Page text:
NYSBA Celebrates Trailblazers on International Women’s Day

NYSBA Celebrates Trailblazers on International Women’s Day


By Jennifer Andrus

The New York State Bar Association hosted a morning program celebrating International Women’s Day with a panel of legal pioneers representing five different countries. The women shared the successes and challenges of being a woman in the profession and offered advice to other female lawyers. The event was co-sponsored by NYSBA Women In Law and International Sections and moderated by Michele Lee Clarke-Ceres. If you missed this event, you can watch the one-hour program here https://nysba.zoom.us/rec/share/OWbmDsREWDN_2PReepadUC2R6iTbL9j-ScHMQ3x4R9m3d-OaXj8PaiOSpb50ugMk.v_FZhquOiiiTASCI?startTime=1646744557000

mentors and inspiration

For many panelists, it was their mother who inspired them to become a professional woman. Marina Eguiartre-Morett, a tax lawyer from Mexico, reminded participants that there were many women who were not allowed to enter professional careers and were told to focus only on their families. She broke that mold and pursued both a career and a family.

Mary Fernandez, an intellectual property lawyer from the Dominican Republic, says she draws inspiration from volunteer and NGO work focused on women’s rights and equity issues. “It is important to support and mentor women who are in leadership positions in the profession and in other fields,” she says.

Helen Naves, who founded her own law firm in Brazil, says many of her mentors are men and some are not lawyers. She says her first boss was a mentor for over 20 years. “He was there to teach me things at work and taught me to look for solutions to a problem. He helped me assert myself,” she says. Naves says her network of mentors also helped her overcome the pitfalls of opening her own law firm.

Daniela Bertone, a former criminal lawyer from Argentina, encourages women to trust themselves and be their own lawyers. “If your goal is to move up the corporate ladder, you have to do the work. You have to be persistent because you are a woman. In her native country, Bertone says girls are raised to put motherhood and family above all else. “I had to step out of my comfort zone and do things that weren’t expected of a woman. I got criticized a lot,” she said. In the end, Bertone says that paving the way for other women is both a burden and a privilege.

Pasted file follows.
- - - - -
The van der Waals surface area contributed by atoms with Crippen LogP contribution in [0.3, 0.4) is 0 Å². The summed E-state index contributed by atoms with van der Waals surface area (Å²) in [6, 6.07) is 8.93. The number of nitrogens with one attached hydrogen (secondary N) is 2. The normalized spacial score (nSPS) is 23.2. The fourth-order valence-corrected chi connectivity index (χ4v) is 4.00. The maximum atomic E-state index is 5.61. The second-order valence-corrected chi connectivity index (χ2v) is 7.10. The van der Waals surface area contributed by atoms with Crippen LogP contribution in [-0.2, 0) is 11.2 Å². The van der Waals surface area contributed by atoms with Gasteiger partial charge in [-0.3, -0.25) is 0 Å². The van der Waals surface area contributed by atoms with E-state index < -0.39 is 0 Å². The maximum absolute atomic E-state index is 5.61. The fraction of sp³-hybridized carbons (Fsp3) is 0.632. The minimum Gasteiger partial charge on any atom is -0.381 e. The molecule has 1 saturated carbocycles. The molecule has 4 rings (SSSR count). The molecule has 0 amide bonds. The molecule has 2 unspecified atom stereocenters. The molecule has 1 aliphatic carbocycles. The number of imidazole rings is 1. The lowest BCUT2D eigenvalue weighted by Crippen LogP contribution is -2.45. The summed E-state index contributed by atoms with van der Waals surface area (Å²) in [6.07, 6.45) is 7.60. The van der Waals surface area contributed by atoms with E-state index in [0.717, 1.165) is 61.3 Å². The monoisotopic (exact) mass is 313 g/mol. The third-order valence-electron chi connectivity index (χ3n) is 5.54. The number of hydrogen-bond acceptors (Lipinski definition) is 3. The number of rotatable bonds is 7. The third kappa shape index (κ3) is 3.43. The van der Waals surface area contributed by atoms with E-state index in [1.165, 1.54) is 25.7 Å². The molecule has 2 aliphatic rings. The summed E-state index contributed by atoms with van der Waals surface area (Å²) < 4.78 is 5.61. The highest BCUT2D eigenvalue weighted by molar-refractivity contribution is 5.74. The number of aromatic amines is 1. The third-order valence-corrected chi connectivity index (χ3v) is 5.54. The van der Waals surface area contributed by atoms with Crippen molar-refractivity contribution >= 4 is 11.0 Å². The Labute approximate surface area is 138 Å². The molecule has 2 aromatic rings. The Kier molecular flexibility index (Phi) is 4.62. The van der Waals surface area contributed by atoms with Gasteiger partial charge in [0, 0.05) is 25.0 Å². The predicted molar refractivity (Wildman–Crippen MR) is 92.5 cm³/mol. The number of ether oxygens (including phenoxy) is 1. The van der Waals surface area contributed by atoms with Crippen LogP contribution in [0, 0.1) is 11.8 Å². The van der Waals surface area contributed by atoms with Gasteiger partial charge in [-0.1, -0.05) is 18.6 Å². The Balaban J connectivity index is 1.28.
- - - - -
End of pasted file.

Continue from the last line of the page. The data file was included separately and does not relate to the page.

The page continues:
The first but not the last

Several panelists struggled to be the first woman to achieve career milestones in their home countries. Maria Eguiartre-Morett was the first female associate professor to teach tax law at her alma mater in Mexico. “I don’t like to be the first and the only one. The fact that we are the first, the path can make it a little easier for those who come behind us. I may be the first but not the last,” she said.

Ruby Asturias, an infrastructure lawyer from Guatemala, encourages others to develop their emotional intelligence and stay true to themselves as women. “We have to be women and stay true to our nature,” she says. “We must understand that our strength comes from our nature. Dress like a woman, talk like a woman, it doesn’t make us any less!“ She says the road hasn’t been easy, but a good attitude and positive thinking have led to positive results.

Tips for work – life balance

The panelists were all asked to share advice on creating a work-life balance and many of them indicated having a partner or spouse who has been supportive of their careers. “Be around people who can support you at home and at work,” says Helen Naves. Balancing career and motherhood, several panelists say they have strived to raise empowered children. “Children learn by example; they absorb what they see every day. They learn to be independent when they have professional mothers,” said Ruby Asturias.

Others mentioned finding time for personal enrichment through exercise and hobbies. “Find happiness and contentment with small things,” says Helen Naves. She also encourages lawyers at any stage of their career to plan their day and plan their careers. Do you ask yourself ‘Where do you see yourself in the next few years?’ She says it’s never too late to plan. Mariana Eguiartre-Morett added that improving focus, calmness and practicing meditation were key to her success.

The forum ended with a recognition of the suffering of women and children in Ukraine on this International Women’s Day and our common commitment to peace, justice and freedom in the world.

You can connect with all International Section panelists at nysba.org

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